Hydrogen

Its Role in the UK Economy

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The talk will discuss the role that hydrogen could play in supporting a low carbon transition of the UK economy. The production, distribution and end-use of hydrogen as a low carbon energy carrier will be discussed for a range of sectors, including heat, power, transport and system balancing. This will include discussions of the key technologies, including emerging options and the issues around current and future costs. This will include a discussions of the presenter's own work in developing a UK fuel cell company, and an energy storage company, both involving the use of hydrogen.

Professor Nigel Brandon, Imperial College London

Prof. Nigel Brandon OBE FREng is Dean of Engineering and Chair of Sustainable Development in Energy at Imperial College London. His research is focused on electrochemical devices for low carbon energy applications, with a particular focus on fuel cells, electrolysers, and batteries. He is Director of the UK Hydrogen and Fuel Cells SUPERGEN Hub (www.h2fcsupergen.com), and Chair of Imperial's Sustainable Gas Institute (www.imperial.ac.uk/sustainable-gas-institute). He is a founder of Ceres Power (www.cerespower.com), an AIM listed fuel cell company spun out from Imperial College in 2000, a founder and Director of RFC Power (www.rfcpower.com), a flow battery company spun out from Imperial College in 2018, and a Partner in Galvanic Energy, which offers specialist Consultancy services in the electrochemical technology space (https://galvanicenergy.co.uk).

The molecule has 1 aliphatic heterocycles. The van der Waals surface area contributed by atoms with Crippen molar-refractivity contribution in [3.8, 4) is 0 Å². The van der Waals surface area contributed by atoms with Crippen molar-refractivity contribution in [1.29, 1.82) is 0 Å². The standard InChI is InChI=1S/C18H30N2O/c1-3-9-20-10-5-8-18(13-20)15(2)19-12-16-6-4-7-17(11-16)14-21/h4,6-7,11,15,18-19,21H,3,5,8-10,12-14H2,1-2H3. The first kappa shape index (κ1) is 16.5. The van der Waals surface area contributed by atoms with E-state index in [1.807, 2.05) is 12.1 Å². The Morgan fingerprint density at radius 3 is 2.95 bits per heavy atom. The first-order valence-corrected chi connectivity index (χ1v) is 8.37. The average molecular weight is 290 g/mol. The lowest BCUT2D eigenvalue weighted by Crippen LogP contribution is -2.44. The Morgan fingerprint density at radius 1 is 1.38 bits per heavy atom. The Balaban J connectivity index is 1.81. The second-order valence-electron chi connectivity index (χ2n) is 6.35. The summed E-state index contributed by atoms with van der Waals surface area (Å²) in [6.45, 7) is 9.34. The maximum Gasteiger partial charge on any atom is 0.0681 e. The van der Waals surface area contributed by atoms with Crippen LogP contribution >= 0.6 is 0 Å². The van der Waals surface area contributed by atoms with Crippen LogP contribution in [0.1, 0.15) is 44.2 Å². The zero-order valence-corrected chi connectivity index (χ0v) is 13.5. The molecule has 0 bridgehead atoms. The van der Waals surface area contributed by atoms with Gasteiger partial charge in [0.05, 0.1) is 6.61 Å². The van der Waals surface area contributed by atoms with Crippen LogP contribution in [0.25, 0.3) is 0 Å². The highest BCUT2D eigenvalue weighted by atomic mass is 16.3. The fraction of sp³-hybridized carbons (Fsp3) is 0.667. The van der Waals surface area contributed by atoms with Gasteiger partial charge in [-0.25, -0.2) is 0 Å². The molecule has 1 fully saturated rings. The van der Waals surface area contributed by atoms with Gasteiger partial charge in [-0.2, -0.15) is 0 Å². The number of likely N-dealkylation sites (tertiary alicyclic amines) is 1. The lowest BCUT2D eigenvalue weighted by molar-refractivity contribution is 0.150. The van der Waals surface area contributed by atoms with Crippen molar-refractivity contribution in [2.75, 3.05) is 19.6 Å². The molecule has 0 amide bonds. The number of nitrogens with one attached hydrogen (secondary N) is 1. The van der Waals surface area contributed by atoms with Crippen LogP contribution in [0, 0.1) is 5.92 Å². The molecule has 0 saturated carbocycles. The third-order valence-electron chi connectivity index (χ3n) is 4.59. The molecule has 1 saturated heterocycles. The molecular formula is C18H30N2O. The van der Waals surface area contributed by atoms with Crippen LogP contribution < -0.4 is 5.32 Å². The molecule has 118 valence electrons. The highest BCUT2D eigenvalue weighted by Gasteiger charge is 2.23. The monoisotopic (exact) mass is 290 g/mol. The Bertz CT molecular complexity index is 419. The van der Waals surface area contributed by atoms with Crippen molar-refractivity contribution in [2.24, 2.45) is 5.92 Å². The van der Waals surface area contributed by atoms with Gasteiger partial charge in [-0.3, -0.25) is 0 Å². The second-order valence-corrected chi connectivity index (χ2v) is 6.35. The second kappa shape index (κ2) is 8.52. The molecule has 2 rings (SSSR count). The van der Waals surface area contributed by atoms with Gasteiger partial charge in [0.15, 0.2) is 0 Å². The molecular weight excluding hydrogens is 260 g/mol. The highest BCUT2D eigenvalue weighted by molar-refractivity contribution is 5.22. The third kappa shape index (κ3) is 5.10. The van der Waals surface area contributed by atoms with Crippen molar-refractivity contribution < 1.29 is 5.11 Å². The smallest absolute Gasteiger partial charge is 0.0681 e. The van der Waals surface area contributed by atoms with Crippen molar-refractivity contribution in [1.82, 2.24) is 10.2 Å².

Attending lectures

The lecture will be preceded by a short presentation from a CSAR PhD Award Winner.

Sustainable financing for infrastructure

Tianren Yang, Martin Centre for Architectural and Urban Studies, University of Cambridge

Tianren Yang is a Research Associate at the Martin Centre for Architectural and Urban Studies, University of Cambridge. He is interested in developing advanced urban analytics and modelling to provide an all-round understanding of how cities evolve, particularly in relation to technology, policy and human behaviour. His current research explores integrated policy perspectives to measure and predict how to maximise economic, environmental and social benefits through the spatial coordination of various urban developments (e.g. housing, jobs and transport).